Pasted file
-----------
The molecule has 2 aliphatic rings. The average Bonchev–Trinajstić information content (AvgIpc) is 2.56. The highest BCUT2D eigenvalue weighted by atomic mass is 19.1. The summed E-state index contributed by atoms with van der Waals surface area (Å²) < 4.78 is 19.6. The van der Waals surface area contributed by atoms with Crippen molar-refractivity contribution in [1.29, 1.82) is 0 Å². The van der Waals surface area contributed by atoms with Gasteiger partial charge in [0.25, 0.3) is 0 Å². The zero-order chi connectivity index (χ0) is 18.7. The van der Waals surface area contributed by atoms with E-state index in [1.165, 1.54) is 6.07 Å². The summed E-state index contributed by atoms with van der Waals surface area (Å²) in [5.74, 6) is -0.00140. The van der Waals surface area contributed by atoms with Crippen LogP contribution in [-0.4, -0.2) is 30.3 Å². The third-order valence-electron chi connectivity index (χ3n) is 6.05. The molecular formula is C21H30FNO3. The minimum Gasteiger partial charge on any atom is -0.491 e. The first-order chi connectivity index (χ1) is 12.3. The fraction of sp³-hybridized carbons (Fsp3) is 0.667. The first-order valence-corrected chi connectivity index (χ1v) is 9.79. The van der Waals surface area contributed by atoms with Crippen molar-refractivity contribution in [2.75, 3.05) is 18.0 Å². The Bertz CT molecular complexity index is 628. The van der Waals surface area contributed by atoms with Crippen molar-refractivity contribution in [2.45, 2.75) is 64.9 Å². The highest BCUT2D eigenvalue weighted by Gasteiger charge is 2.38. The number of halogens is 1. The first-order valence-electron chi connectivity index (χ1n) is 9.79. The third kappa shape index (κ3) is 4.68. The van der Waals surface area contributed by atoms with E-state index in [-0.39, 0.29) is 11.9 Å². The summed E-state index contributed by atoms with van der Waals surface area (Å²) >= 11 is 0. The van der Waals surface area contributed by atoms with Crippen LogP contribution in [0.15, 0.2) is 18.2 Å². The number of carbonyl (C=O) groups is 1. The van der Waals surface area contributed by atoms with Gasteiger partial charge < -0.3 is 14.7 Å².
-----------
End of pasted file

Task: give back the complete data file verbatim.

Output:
The molecule has 2 aliphatic rings. The average Bonchev–Trinajstić information content (AvgIpc) is 2.56. The highest BCUT2D eigenvalue weighted by atomic mass is 19.1. The summed E-state index contributed by atoms with van der Waals surface area (Å²) < 4.78 is 19.6. The van der Waals surface area contributed by atoms with Crippen molar-refractivity contribution in [1.29, 1.82) is 0 Å². The van der Waals surface area contributed by atoms with Gasteiger partial charge in [0.25, 0.3) is 0 Å². The zero-order chi connectivity index (χ0) is 18.7. The van der Waals surface area contributed by atoms with E-state index in [1.165, 1.54) is 6.07 Å². The summed E-state index contributed by atoms with van der Waals surface area (Å²) in [5.74, 6) is -0.00140. The van der Waals surface area contributed by atoms with Crippen LogP contribution in [-0.4, -0.2) is 30.3 Å². The third-order valence-electron chi connectivity index (χ3n) is 6.05. The molecular formula is C21H30FNO3. The minimum Gasteiger partial charge on any atom is -0.491 e. The first-order chi connectivity index (χ1) is 12.3. The fraction of sp³-hybridized carbons (Fsp3) is 0.667. The first-order valence-corrected chi connectivity index (χ1v) is 9.79. The van der Waals surface area contributed by atoms with Crippen molar-refractivity contribution in [2.75, 3.05) is 18.0 Å². The Bertz CT molecular complexity index is 628. The van der Waals surface area contributed by atoms with Crippen molar-refractivity contribution in [2.45, 2.75) is 64.9 Å². The highest BCUT2D eigenvalue weighted by Gasteiger charge is 2.38. The number of halogens is 1. The first-order valence-electron chi connectivity index (χ1n) is 9.79. The third kappa shape index (κ3) is 4.68. The van der Waals surface area contributed by atoms with E-state index in [-0.39, 0.29) is 11.9 Å². The summed E-state index contributed by atoms with van der Waals surface area (Å²) >= 11 is 0. The van der Waals surface area contributed by atoms with Crippen LogP contribution in [0.15, 0.2) is 18.2 Å². The number of carbonyl (C=O) groups is 1. The van der Waals surface area contributed by atoms with Gasteiger partial charge < -0.3 is 14.7 Å².